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Karma and the Christian Life

In John 9, we read of some amazing works of God, most especially the giving of sight to a man born blind. But before we even get to the miracle, there is an important first question raised by the disciples. Indeed, though John does not tell us how Jesus or his disciples knew that this man was blind from birth, their encounter with him prompts a deep question: “Rabbi, who sinned, this man or his parents, that he was born blind?” (John 9:2 ESV). What they’re getting at here is a deeper question that I imagine is universally pondered. That question can be restated like this: what is the relationship between sin and suffering?

Now, we should note right away that they’re not asking this question without tentative answers of their own. In fact, the whole question is couched in terms of what can be called a mechanical relationship between sin and suffering. A mechanical relationship between sin and suffering works something like a gumball machine. When you put a quarter in the gumball machine and turn the crank, out will come your reward. In a similar way, when you sin, you will suffer. This is the mechanical relationship between sin and suffering, the perspective from which Jesus’ disciples ask him this question.

This is the perspective, more or less, of Job’s friends as they come to “comfort” him. Because he sinned (even if he doesn’t know exactly how), he is suffering. If he will only confess his sin, he will stop suffering. This is also the perspective of many today who would invoke the idea of karma. So often, there is something ingrained in us that wants to see the car that just blew past us on the highway get pulled over a half mile down the road. But, I also think that it is equally true that we only want this mechanical relationship to work for others! Let karma be true for thee, but not for me. I would like grace, please.

Now, returning to the disciples’ question, things are somewhat more complicated on account of the congenital nature of this man’s suffering. Likely, this is precisely why the question arises. We might be comfortable with a mechanical relationship between speeding and getting a ticket, but everything is turned upside down when this man “did nothing” and yet is still suffering.

So, then, when we stick with a mechanical relationship that includes a level of personal agency in sin, we’re left with this question: Can this man really have sinned in utero such that he has suffered with blindness from birth? D.A. Carson notes that some rabbis did suggest that Jacob and Esau suffered in their lives on account of their striving with one another in Rachel’s womb, after all.[1] But that doesn’t appear to be reasonable to Jesus’ disciples, so they present the alternative: is he suffering because of the sins of his father? They could certainly think of one possible example of this in the suffering of David’s first child with Bathsheba. In the end, though the disciples seem to be coming from the position of Job’s friends, they’re challenged by the congenital nature of this man’s suffering, and so they put the question to their master.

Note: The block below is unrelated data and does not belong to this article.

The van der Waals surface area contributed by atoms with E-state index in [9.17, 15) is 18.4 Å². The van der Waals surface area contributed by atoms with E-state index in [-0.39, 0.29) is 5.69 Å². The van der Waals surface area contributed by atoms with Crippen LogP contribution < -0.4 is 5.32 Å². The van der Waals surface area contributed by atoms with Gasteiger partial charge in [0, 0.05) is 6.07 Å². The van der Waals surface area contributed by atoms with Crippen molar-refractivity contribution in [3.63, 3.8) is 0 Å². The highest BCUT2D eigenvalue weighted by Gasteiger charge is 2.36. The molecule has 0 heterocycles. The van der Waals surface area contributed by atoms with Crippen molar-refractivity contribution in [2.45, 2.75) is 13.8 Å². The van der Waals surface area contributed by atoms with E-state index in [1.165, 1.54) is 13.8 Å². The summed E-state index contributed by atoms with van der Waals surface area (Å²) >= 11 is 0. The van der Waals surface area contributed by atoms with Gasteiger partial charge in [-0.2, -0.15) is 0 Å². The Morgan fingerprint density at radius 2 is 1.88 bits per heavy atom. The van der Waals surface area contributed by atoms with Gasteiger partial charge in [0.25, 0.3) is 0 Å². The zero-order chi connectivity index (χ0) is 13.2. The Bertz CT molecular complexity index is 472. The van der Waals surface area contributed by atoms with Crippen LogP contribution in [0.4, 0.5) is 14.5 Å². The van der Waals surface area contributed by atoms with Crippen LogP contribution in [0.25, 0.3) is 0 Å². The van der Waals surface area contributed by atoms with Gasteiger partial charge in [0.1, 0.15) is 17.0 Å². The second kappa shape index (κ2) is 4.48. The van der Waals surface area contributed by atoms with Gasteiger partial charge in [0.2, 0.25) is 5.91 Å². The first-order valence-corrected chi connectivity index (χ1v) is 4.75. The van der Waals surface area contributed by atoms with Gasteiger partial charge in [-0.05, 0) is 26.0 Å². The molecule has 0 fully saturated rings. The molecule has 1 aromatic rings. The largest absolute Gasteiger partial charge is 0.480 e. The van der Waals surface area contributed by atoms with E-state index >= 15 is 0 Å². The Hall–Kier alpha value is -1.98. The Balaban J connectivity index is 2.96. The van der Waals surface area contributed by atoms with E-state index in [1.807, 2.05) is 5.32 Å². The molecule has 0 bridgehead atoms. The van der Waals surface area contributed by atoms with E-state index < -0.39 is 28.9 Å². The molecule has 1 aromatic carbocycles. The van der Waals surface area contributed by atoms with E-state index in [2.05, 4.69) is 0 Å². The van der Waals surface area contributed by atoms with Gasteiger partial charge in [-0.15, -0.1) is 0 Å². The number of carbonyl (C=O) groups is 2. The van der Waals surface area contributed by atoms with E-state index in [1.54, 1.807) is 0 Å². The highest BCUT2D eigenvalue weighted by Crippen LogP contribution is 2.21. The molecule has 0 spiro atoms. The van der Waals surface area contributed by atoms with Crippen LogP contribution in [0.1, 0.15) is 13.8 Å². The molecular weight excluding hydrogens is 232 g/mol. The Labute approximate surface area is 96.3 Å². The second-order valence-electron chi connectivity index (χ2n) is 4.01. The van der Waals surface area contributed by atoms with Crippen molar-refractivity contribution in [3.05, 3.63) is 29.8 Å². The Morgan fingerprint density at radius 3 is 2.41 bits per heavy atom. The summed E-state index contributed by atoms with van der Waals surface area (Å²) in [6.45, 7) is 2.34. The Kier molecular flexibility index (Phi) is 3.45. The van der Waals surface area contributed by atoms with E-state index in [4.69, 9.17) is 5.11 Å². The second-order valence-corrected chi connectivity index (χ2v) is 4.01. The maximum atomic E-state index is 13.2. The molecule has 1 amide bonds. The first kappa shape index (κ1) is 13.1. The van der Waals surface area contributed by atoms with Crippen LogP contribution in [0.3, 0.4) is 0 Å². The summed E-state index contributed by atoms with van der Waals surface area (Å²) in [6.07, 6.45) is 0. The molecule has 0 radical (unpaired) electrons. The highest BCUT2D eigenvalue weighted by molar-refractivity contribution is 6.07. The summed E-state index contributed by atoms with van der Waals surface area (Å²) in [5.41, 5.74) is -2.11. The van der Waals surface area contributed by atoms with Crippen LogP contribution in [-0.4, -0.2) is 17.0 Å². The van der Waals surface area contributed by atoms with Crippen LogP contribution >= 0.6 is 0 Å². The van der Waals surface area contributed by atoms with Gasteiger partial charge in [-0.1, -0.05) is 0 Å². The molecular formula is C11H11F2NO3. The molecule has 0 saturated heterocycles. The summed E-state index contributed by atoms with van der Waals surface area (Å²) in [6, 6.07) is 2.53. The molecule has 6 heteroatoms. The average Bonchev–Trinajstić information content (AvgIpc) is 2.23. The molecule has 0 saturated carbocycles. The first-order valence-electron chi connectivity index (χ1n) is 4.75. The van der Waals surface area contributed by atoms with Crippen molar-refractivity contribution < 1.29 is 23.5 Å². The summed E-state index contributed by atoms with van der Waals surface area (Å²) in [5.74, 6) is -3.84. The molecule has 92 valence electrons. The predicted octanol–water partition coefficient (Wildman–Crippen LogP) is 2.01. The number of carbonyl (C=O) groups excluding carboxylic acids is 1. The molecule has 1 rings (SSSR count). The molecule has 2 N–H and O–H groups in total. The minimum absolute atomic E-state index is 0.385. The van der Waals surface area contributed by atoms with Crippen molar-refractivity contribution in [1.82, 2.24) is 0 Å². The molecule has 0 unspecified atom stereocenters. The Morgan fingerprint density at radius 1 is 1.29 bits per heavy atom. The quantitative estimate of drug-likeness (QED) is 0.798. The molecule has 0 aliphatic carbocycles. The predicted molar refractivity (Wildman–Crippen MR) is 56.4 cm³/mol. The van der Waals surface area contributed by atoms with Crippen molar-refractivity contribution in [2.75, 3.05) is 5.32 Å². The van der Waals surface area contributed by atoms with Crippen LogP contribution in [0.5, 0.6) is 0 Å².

Interestingly, Jesus responds, but he doesn’t directly answer the question. In fact, rather than going back to past sins in order to neatly answer this vexing question, he points forward to what he’s going to do about this man’s suffering. While that isn’t a direct answer, we should acknowledge a subtle response to the actual question posed to him. By reframing the matter as an opportunity to bring glory to God, our Lord forces us to think bigger than assigning blame to one person or another. We are, instead, invited to consider the potential for God to glorify himself in the present suffering of this world.

The missing piece in all of this, at least at this point in Jesus’ public ministry, is that Jesus will be dealing with sin and suffering once for all and beginning at the cross. The healing of this blind man blows up any mechanical relationship between sin and suffering because Christ, the sinless one, suffers on the cross so that we, the worst of sinners, might be free. In the end, sin and suffering are decoupled in Christ, and because of that we are invited to give all glory to God through Christ.

[1] Need reference from commentary

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